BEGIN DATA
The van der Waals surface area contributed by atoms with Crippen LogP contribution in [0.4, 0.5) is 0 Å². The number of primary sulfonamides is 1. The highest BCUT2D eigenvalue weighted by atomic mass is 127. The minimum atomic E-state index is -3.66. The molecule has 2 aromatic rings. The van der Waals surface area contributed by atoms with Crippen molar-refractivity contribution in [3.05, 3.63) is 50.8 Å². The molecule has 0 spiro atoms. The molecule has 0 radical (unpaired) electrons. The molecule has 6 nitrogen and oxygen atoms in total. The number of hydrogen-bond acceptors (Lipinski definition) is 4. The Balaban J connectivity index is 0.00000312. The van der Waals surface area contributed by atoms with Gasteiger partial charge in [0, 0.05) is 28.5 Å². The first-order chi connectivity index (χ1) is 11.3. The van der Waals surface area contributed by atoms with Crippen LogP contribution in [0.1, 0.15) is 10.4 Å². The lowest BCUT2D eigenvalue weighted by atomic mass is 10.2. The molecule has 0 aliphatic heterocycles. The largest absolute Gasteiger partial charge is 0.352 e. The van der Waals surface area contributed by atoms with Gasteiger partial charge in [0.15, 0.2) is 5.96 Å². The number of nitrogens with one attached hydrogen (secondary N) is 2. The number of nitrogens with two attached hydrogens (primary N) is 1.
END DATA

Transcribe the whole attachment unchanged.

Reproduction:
The van der Waals surface area contributed by atoms with Crippen LogP contribution in [0.4, 0.5) is 0 Å². The number of primary sulfonamides is 1. The highest BCUT2D eigenvalue weighted by atomic mass is 127. The minimum atomic E-state index is -3.66. The molecule has 2 aromatic rings. The van der Waals surface area contributed by atoms with Crippen molar-refractivity contribution in [3.05, 3.63) is 50.8 Å². The molecule has 0 spiro atoms. The molecule has 0 radical (unpaired) electrons. The molecule has 6 nitrogen and oxygen atoms in total. The number of hydrogen-bond acceptors (Lipinski definition) is 4. The Balaban J connectivity index is 0.00000312. The van der Waals surface area contributed by atoms with Gasteiger partial charge in [0, 0.05) is 28.5 Å². The first-order chi connectivity index (χ1) is 11.3. The van der Waals surface area contributed by atoms with Crippen LogP contribution in [0.1, 0.15) is 10.4 Å². The lowest BCUT2D eigenvalue weighted by atomic mass is 10.2. The molecule has 0 aliphatic heterocycles. The largest absolute Gasteiger partial charge is 0.352 e. The van der Waals surface area contributed by atoms with Gasteiger partial charge in [0.15, 0.2) is 5.96 Å². The number of nitrogens with one attached hydrogen (secondary N) is 2. The number of nitrogens with two attached hydrogens (primary N) is 1.